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    • "Thus, as demonstrated in hippocampal CA1 pyramidal cells, GLUA1- containing AMPA receptors are not critically involved in synaptic signal transmission, but they constitute a pool of extrasynaptic AMPA receptors that is necessary for activityinduced increases in synaptic transmission (Jensen et al, 2003; Zamanillo et al, 1999). Global GLUA1-deficient mice exhibit impairments in many different forms of learning and memory (for review see (Sanderson et al, 2008) as well as alterations in depressive and anxiety-like behaviors (Bannerman et al, 2004; Chourbaji et al, 2008c; Fitzgerald et al, 2010; Vekovischeva et al, 2004). Given the involvement of 5-HT in mood and anxiety, we hypothesised that these latter effects of the global Gria1 deletion involve changes in 5-HT function. "
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    ABSTRACT: Both the glutamatergic and serotonergic (5-HT) systems are implicated in the modulation of mood and anxiety. Descending cortical glutamatergic neurons regulate 5-HT neuronal activity in the midbrain raphe nuclei through α-amino-3-hydroxy-5-methyl-4-isoxazolepropionic acid (AMPA) and N-methyl-D-aspartate (NMDA) receptors. To analyze the functional role of GLUA1-containing AMPA receptors in serotonergic neurons, we used the Cre-ERT2/loxP-system for the conditional inactivation of the GLUA1 encoding Gria1 gene selectively in 5-HT neurons of adult mice. These Gria1(5-HT-/-) mice exhibited a distinct anxiety phenotype but showed no alterations in locomotion, depression-like behavior, or learning and memory. Increased anxiety-related behavior was associated with significant decreases in tryptophan hydroxylase 2 (TPH2) expression and activity, and subsequent reductions in tissue levels of 5-HT, its metabolite 5-hydroxyindoleacetic acid (5-HIAA) and norepinephrine in the raphe nuclei. However, TPH2 expression and activity as well as monoamine levels were unchanged in the projection areas of 5-HT neurons. Extracellular electrophysiological recordings of 5-HT neurons revealed that whilst α1-adrenoceptor-mediated excitation was unchanged, excitatory responses to AMPA were enhanced and the 5-HT1A autoreceptor-mediated inhibitory response to 5-HT was attenuated in Gria1(5-HT-/-) mice. Our data show that a loss of GLUA1 protein in 5-HT neurons enhances AMPA receptor function and leads to multiple local molecular and neurochemical changes in the raphe nuclei that dysregulate 5-HT neuronal activity and induce anxiety-like behavior.Neuropsychopharmacology accepted article preview online, 30 December 2014. doi:10.1038/npp.2014.332.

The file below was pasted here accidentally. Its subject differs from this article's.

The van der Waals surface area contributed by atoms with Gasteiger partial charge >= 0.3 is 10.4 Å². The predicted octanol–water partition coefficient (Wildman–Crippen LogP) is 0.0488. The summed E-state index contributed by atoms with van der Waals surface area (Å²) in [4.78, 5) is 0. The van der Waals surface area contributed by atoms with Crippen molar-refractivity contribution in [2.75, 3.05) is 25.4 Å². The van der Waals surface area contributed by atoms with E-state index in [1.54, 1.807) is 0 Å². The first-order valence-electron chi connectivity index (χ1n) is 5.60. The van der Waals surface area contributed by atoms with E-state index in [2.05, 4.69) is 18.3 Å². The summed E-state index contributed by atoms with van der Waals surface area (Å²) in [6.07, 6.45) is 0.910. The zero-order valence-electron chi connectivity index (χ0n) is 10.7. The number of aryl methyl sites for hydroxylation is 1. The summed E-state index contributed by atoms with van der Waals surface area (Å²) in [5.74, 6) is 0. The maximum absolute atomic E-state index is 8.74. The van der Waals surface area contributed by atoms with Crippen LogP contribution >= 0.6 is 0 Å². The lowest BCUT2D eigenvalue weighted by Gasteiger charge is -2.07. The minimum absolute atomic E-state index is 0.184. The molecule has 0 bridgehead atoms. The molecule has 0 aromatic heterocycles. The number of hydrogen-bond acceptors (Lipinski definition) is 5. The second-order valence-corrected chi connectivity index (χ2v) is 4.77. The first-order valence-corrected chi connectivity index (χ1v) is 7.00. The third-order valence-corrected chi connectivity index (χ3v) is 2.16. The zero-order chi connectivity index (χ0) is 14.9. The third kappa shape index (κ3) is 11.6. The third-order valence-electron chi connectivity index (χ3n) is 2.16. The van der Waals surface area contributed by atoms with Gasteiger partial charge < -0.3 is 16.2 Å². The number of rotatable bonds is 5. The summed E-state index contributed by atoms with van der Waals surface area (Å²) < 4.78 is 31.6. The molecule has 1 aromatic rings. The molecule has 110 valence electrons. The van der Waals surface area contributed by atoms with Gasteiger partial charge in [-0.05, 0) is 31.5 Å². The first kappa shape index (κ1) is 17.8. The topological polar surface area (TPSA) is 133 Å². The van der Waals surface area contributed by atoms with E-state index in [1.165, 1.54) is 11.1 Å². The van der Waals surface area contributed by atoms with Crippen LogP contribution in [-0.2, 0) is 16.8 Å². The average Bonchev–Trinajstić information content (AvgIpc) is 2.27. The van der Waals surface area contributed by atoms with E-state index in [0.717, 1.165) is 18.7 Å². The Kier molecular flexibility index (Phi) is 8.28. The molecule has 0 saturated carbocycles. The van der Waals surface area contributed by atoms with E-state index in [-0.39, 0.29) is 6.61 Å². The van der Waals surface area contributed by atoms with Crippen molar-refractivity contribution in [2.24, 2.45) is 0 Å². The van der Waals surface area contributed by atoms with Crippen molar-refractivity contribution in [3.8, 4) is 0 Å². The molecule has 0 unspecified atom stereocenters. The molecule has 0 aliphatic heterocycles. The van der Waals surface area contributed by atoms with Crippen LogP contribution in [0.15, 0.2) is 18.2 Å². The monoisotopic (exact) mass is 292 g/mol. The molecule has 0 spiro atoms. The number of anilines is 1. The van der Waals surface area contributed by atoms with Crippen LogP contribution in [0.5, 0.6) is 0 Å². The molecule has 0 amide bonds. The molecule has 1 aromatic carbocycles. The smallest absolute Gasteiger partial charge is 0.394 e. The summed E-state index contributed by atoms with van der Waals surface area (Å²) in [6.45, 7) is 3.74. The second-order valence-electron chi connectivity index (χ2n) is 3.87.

Full-text · Article · Dec 2014 · Neuropsychopharmacology: official publication of the American College of Neuropsychopharmacology